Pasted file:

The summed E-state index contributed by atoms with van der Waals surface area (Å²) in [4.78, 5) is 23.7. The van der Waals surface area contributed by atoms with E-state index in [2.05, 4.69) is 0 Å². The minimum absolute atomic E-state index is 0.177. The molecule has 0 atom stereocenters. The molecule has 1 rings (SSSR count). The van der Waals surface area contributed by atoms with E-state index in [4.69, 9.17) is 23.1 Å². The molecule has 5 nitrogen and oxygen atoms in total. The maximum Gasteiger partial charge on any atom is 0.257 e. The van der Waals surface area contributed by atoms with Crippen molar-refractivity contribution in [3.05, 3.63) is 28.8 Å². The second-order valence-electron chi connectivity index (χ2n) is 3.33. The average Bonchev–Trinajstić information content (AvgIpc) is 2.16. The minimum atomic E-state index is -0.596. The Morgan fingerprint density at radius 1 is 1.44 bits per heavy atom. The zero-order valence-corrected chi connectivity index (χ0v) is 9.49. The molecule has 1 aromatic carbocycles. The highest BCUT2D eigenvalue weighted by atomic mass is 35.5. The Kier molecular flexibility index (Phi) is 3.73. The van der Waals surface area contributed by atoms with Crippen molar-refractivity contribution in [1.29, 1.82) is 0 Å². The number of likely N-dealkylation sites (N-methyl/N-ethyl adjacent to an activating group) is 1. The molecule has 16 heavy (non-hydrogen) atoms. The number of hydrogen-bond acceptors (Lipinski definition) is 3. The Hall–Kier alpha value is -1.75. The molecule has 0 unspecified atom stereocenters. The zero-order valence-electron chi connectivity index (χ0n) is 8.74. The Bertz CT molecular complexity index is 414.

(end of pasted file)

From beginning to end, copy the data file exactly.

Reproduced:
The summed E-state index contributed by atoms with van der Waals surface area (Å²) in [4.78, 5) is 23.7. The van der Waals surface area contributed by atoms with E-state index in [2.05, 4.69) is 0 Å². The minimum absolute atomic E-state index is 0.177. The molecule has 0 atom stereocenters. The molecule has 1 rings (SSSR count). The van der Waals surface area contributed by atoms with E-state index in [4.69, 9.17) is 23.1 Å². The molecule has 5 nitrogen and oxygen atoms in total. The maximum Gasteiger partial charge on any atom is 0.257 e. The van der Waals surface area contributed by atoms with Crippen molar-refractivity contribution in [3.05, 3.63) is 28.8 Å². The second-order valence-electron chi connectivity index (χ2n) is 3.33. The average Bonchev–Trinajstić information content (AvgIpc) is 2.16. The minimum atomic E-state index is -0.596. The Morgan fingerprint density at radius 1 is 1.44 bits per heavy atom. The zero-order valence-corrected chi connectivity index (χ0v) is 9.49. The molecule has 1 aromatic carbocycles. The highest BCUT2D eigenvalue weighted by atomic mass is 35.5. The Kier molecular flexibility index (Phi) is 3.73. The van der Waals surface area contributed by atoms with Crippen molar-refractivity contribution in [1.29, 1.82) is 0 Å². The number of likely N-dealkylation sites (N-methyl/N-ethyl adjacent to an activating group) is 1. The molecule has 16 heavy (non-hydrogen) atoms. The number of hydrogen-bond acceptors (Lipinski definition) is 3. The Hall–Kier alpha value is -1.75. The molecule has 0 unspecified atom stereocenters. The zero-order valence-electron chi connectivity index (χ0n) is 8.74. The Bertz CT molecular complexity index is 414.